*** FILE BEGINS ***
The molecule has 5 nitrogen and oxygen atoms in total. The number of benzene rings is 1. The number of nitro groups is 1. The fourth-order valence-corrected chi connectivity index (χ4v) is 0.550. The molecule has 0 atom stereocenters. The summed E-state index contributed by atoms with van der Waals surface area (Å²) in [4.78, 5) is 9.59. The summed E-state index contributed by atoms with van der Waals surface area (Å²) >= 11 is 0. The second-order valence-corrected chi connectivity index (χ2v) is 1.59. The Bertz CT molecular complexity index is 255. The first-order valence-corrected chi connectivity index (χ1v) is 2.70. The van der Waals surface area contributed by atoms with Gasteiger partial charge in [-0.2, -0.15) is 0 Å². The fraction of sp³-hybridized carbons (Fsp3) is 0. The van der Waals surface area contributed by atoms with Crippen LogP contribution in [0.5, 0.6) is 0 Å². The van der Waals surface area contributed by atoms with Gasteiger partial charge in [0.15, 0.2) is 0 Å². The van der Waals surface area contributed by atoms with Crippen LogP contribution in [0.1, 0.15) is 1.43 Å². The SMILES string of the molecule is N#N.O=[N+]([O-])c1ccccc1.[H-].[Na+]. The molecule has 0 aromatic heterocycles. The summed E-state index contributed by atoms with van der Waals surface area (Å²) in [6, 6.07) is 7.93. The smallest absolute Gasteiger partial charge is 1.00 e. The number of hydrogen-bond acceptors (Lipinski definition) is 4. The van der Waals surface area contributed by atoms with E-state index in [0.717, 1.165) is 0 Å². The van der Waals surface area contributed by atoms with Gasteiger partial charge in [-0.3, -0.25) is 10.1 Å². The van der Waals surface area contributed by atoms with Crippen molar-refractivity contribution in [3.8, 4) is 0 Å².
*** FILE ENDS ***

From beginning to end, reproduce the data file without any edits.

The molecule has 5 nitrogen and oxygen atoms in total. The number of benzene rings is 1. The number of nitro groups is 1. The fourth-order valence-corrected chi connectivity index (χ4v) is 0.550. The molecule has 0 atom stereocenters. The summed E-state index contributed by atoms with van der Waals surface area (Å²) in [4.78, 5) is 9.59. The summed E-state index contributed by atoms with van der Waals surface area (Å²) >= 11 is 0. The second-order valence-corrected chi connectivity index (χ2v) is 1.59. The Bertz CT molecular complexity index is 255. The first-order valence-corrected chi connectivity index (χ1v) is 2.70. The van der Waals surface area contributed by atoms with Gasteiger partial charge in [-0.2, -0.15) is 0 Å². The fraction of sp³-hybridized carbons (Fsp3) is 0. The van der Waals surface area contributed by atoms with Crippen LogP contribution in [0.5, 0.6) is 0 Å². The van der Waals surface area contributed by atoms with Gasteiger partial charge in [0.15, 0.2) is 0 Å². The van der Waals surface area contributed by atoms with Crippen LogP contribution in [0.1, 0.15) is 1.43 Å². The SMILES string of the molecule is N#N.O=[N+]([O-])c1ccccc1.[H-].[Na+]. The molecule has 0 aromatic heterocycles. The summed E-state index contributed by atoms with van der Waals surface area (Å²) in [6, 6.07) is 7.93. The smallest absolute Gasteiger partial charge is 1.00 e. The number of hydrogen-bond acceptors (Lipinski definition) is 4. The van der Waals surface area contributed by atoms with E-state index in [0.717, 1.165) is 0 Å². The van der Waals surface area contributed by atoms with Gasteiger partial charge in [-0.3, -0.25) is 10.1 Å². The van der Waals surface area contributed by atoms with Crippen molar-refractivity contribution in [3.8, 4) is 0 Å².